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Keyword: wastewater

By Gerald Chambers, Baltimore County Department of Public Works

This holiday season, grease is definitely not the word in the kitchen.

Fats, oils and grease (F.O.G.) poured into kitchen sinks can back up the County’s sewage system. Whether you’re the holiday cook or preparing meals in a restaurant, you can help prevent health and safety problems. 

The primary F.O.G. sources are everyday foods such as cooking oil, sauces, butter, and shortening. These ingredients make their way into the sewage collection system through kitchen drains. Once inside the system, fats, oils and grease will cool, harden and begin to coat the inside of the sewer pipes. Over time, F.O.G. buildup will clog pipes, restrict the flow of wastewater and result in sewage overflows and/or basement backups. These overflows result in raw sewage overflowing into our streets, parks and homes, exposing the public to harmful disease-causing micro-organisms. In cases of backups on private property, the property owner is often responsible for the cleanup costs.

Here’s how to “Cease the Grease.”

  • Never pour F.O.G. into your sink. Instead, put F.O.G. into a small can and store in the freezer until full. When it’s full, throw the can into the trash.
  • When there is F.O.G. residue in a pan or on a dish, wipe it with a paper towel before washing and throw the towel in the trash.
  • Place a strainer in the kitchen sink drain to catch food scraps and other solids, then empty the strainer into the trash.

These few simple changes every day can help keep our systems flowing all year long.

Baltimore County’s “Cease the Grease” program was created to help prevent sewage overflows and basement backups resulting from fats, oils and grease. For residential customers, Baltimore County is implementing a public education program consisting of educational outreach, informational F.O.G. flyers and a page on the County’s website. For commercial food service establishments, the County enforces F.O.G. requirements under the Food Service Facility Regulations.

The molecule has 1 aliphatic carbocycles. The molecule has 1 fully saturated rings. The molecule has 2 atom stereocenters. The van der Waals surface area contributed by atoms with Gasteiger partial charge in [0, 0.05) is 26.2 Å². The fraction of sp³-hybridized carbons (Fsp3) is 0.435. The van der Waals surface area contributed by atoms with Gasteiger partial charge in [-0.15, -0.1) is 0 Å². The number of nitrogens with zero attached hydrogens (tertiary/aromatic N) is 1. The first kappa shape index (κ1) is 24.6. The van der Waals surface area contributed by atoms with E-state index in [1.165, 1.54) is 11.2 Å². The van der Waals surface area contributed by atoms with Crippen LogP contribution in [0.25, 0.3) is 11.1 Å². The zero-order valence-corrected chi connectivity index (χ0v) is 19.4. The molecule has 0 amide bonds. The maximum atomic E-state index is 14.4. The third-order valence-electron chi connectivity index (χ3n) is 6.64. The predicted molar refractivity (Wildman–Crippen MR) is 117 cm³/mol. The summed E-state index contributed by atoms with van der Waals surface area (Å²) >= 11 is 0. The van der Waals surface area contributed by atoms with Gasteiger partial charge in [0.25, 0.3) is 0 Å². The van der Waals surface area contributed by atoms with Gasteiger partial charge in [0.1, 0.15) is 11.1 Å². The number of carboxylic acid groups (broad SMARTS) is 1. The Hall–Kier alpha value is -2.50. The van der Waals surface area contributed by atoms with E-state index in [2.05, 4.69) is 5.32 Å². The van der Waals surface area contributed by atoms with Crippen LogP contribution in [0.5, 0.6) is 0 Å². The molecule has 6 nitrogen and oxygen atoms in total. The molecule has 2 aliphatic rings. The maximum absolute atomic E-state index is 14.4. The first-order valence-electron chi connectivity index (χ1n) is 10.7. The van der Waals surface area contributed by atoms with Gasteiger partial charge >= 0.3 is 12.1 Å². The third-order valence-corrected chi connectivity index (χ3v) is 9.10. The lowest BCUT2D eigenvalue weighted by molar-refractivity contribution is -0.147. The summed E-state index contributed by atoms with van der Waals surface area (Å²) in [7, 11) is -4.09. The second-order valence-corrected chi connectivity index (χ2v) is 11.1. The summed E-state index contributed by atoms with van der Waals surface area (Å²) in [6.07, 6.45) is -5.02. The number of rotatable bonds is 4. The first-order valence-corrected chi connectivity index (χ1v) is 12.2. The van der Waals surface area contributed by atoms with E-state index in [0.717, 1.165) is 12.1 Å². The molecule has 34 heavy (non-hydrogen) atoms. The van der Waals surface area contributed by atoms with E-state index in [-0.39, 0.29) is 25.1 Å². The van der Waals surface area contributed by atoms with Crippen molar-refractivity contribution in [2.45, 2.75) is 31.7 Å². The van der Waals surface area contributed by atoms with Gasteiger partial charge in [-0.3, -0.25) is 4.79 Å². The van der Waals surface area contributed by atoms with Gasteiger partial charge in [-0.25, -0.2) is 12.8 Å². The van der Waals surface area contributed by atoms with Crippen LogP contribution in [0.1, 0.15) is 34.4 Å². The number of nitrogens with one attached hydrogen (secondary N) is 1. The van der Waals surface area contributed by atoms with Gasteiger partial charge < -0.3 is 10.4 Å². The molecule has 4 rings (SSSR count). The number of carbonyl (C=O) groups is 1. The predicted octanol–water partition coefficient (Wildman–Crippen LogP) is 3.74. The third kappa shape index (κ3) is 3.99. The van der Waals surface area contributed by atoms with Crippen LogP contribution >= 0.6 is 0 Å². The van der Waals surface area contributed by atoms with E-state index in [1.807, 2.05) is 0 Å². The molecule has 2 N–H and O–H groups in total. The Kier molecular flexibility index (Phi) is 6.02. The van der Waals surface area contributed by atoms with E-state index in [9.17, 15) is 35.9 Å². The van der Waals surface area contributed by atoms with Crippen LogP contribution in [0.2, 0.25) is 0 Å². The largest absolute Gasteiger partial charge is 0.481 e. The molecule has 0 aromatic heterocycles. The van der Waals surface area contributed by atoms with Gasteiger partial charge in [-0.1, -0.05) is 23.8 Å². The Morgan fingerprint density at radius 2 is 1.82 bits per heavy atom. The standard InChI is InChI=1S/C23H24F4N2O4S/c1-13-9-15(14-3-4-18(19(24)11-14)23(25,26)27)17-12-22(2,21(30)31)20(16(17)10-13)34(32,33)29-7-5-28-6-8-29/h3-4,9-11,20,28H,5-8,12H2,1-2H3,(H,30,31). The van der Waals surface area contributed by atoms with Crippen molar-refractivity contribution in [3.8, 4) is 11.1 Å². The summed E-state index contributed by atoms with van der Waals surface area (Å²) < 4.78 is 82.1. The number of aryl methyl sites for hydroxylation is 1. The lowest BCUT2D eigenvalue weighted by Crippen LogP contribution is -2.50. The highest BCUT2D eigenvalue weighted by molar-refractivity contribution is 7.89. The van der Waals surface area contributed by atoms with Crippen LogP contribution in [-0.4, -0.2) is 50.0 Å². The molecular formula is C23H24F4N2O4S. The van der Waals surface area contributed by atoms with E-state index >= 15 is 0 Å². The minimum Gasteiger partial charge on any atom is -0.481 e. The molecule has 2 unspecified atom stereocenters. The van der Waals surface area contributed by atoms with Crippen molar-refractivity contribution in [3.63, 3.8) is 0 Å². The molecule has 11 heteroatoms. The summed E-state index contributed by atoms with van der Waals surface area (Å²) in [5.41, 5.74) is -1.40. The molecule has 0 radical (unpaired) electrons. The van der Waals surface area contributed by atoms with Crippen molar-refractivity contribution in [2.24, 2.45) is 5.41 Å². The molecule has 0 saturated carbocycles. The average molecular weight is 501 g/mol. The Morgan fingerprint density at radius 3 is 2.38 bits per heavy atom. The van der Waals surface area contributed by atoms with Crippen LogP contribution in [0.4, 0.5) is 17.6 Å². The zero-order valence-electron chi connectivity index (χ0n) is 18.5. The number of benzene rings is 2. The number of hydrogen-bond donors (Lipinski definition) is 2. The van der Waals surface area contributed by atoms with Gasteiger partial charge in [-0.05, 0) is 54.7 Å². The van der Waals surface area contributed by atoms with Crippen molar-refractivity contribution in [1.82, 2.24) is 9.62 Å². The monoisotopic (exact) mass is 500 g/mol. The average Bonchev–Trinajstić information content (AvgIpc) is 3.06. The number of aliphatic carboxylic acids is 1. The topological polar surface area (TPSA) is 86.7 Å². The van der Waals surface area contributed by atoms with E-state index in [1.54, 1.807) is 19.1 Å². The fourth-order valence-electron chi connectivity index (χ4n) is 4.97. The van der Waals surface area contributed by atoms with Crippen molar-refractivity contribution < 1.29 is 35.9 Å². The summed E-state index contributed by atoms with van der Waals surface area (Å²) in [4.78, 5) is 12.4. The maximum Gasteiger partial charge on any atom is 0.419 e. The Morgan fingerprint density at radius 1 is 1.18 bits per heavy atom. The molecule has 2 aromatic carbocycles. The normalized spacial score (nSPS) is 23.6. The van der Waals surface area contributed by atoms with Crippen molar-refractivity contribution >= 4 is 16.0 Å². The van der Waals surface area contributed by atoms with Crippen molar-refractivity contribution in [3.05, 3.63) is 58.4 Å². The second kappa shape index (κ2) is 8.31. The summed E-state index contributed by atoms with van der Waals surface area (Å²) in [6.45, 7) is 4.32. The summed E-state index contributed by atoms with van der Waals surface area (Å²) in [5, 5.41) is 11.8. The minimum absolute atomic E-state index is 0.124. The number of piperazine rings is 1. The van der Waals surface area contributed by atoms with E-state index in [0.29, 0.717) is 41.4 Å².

For more information, call 410-887-1836 or e-mail utilities@baltimorecountymd.gov.


Approximately 21,000 gallons released into Gwynns Falls

Baltimore County Bureau of Utility crews discovered a sanitary sewer overflow yesterday morning near Marston Road, located south of Liberty Road and west of the Beltway in Woodlawn. Investigating crews found a broken gravity sewer line which was discharging into a storm drain. They set up two pump-around operations to control the overflow – estimated at 21,100 gallons – and stopped the discharge by 5:30 p.m. yesterday.

Upon discovery, crews found that the overflow was unusually clean and debris-free, making tracing the source difficult. Crews then dye tested the sewer system upstream, revealing the extent of the overflow which had mixed with the natural runoff from a tributary to the Gwynns Falls. They then established two pump-around operations to halt the flow. 

  The public is advised to avoid contact with the waste water. The Baltimore County Department of Health will continue to monitor water quality in the Gwynns Falls and has issued a water contact advisories on their web page:

http://www.baltimorecountymd.gov/Agencies/health/environmentalhealth/watersampling/alertadvisory.html


 
 
Revised September 11, 2017